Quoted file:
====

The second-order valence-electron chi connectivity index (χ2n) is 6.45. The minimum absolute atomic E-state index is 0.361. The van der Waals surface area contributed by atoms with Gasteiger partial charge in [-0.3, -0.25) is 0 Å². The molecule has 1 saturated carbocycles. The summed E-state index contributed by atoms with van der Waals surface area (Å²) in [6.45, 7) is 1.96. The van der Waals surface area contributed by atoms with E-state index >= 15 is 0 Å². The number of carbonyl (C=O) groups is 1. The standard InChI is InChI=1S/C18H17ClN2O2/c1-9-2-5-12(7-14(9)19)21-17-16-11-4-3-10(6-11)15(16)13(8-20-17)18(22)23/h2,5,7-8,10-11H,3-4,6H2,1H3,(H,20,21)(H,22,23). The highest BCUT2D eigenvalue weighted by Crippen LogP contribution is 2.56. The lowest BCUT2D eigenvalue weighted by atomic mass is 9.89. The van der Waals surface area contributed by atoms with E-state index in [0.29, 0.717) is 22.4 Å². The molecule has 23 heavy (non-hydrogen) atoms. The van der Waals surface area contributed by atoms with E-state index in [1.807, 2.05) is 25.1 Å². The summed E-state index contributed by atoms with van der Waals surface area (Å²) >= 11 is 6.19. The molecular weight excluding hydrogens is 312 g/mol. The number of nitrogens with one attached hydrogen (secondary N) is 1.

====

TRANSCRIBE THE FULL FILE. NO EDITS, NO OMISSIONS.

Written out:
The second-order valence-electron chi connectivity index (χ2n) is 6.45. The minimum absolute atomic E-state index is 0.361. The van der Waals surface area contributed by atoms with Gasteiger partial charge in [-0.3, -0.25) is 0 Å². The molecule has 1 saturated carbocycles. The summed E-state index contributed by atoms with van der Waals surface area (Å²) in [6.45, 7) is 1.96. The van der Waals surface area contributed by atoms with E-state index >= 15 is 0 Å². The number of carbonyl (C=O) groups is 1. The standard InChI is InChI=1S/C18H17ClN2O2/c1-9-2-5-12(7-14(9)19)21-17-16-11-4-3-10(6-11)15(16)13(8-20-17)18(22)23/h2,5,7-8,10-11H,3-4,6H2,1H3,(H,20,21)(H,22,23). The highest BCUT2D eigenvalue weighted by Crippen LogP contribution is 2.56. The lowest BCUT2D eigenvalue weighted by atomic mass is 9.89. The van der Waals surface area contributed by atoms with E-state index in [0.29, 0.717) is 22.4 Å². The molecule has 23 heavy (non-hydrogen) atoms. The van der Waals surface area contributed by atoms with E-state index in [1.807, 2.05) is 25.1 Å². The summed E-state index contributed by atoms with van der Waals surface area (Å²) >= 11 is 6.19. The molecular weight excluding hydrogens is 312 g/mol. The number of nitrogens with one attached hydrogen (secondary N) is 1.